Letter of credit
Also known as a documentary credit, bankers' commercial credit, or letter of undertaking, a letter of credit is a pledge of security and guarantee involving the assistance of banking intermediaries meant to safeguard payment completion in exchange for fair-and-square compliance with the contract terms.
What is invoice finance?
Unlike trade finance - where a third party ensures payment and supply risks are dampened by sorting payment modalities upon agreement and enabling the purchaser to get extended credit -, invoice finance, otherwise referred to as invoice factoring, is a short-term financing solution. It too relies on go-betweens to help SMEs improve their cash management.
And today, digital providers are aplenty that offer flexible services adapted to the self-employed who wish to transfer their debts for factoring in exchange for a referral fee determined as a percentage of the transferred invoice or a monthly or yearly subscription plan.
How do invoice discounting companies work?
It is up to the invoice financing company to evaluate the level of risk associated with the bills submitted and either opt to address or return them. Should they take on the task, they will:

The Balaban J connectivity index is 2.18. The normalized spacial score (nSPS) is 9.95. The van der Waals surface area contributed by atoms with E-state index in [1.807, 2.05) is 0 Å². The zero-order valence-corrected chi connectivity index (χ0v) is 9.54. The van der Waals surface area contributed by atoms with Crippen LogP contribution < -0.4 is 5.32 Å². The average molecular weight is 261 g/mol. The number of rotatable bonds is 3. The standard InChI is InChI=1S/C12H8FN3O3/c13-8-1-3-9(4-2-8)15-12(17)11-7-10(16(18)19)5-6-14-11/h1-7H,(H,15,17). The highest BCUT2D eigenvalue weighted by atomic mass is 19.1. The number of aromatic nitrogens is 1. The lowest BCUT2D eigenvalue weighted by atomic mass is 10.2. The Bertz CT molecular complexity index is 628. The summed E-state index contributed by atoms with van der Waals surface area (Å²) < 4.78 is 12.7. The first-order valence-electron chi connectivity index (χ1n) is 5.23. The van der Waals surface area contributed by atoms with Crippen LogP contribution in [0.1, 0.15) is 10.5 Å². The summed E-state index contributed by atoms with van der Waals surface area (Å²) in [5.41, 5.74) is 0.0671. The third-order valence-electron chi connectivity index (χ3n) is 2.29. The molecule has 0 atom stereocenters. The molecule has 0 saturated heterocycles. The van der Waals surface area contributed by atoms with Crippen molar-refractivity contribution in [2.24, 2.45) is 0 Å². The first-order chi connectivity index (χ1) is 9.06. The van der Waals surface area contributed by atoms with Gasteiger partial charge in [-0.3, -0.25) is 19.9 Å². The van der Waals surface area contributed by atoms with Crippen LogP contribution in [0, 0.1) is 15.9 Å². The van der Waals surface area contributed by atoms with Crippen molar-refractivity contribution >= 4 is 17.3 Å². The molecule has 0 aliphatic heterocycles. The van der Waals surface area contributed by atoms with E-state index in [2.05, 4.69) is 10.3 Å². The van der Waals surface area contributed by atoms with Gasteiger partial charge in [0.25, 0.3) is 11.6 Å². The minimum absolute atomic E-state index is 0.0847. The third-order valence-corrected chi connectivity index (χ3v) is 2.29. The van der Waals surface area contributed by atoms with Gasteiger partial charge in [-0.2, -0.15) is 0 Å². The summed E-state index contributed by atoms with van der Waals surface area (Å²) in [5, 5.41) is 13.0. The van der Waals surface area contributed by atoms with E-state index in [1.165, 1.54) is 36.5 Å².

Pay the total amount listed on the invoice in the shortest possible time - generally within 24 to 48 hours.
Take charge of the entire transactional process and mediate between the two parties.
Bear the risk of a dispute regarding the potential default of payment.
Why use invoice finance?
The more widely businesses use credit to pay, the wider the gap separating expenditures and cash flow. Interestingly enough, the most commonly found instability in the account balance of small or medium enterprises is more often than not linked to invoices left unpaid.
Invoice factoring is a speedy recovery solution allowing your business to delegate its overburdening list of late payments while being given access to cash upfront. In turn, that money can be fed back into the cogs of your company, whether to widen your import-export business, open other in-country branches, or cover reinvestment costs.
Furthermore, with invoice finance, a company or self-employed individual can:
Both protect their finances thanks to shortened terms and avoid discrepancies whenever clients' payments are delayed.
Transfer the most pressing invoices (sluggish payers, significant amount, untrustworthy clients) to a factoring provider.
Give their clients an image of on-point professionalism.
Trade finance and invoice finance solutions
If you wish to look further into either trade or invoice financing, why not seek the help of a professional team of advisors? We, at Funding Routes, specialize in assisting SMEs and self-employed entrepreneurs in finding the most-suited trade finance and invoice financing solutions through our extensive list of providers and brokers. Feel free to let us know your requirements, and we will be sure to get back to you in a flash!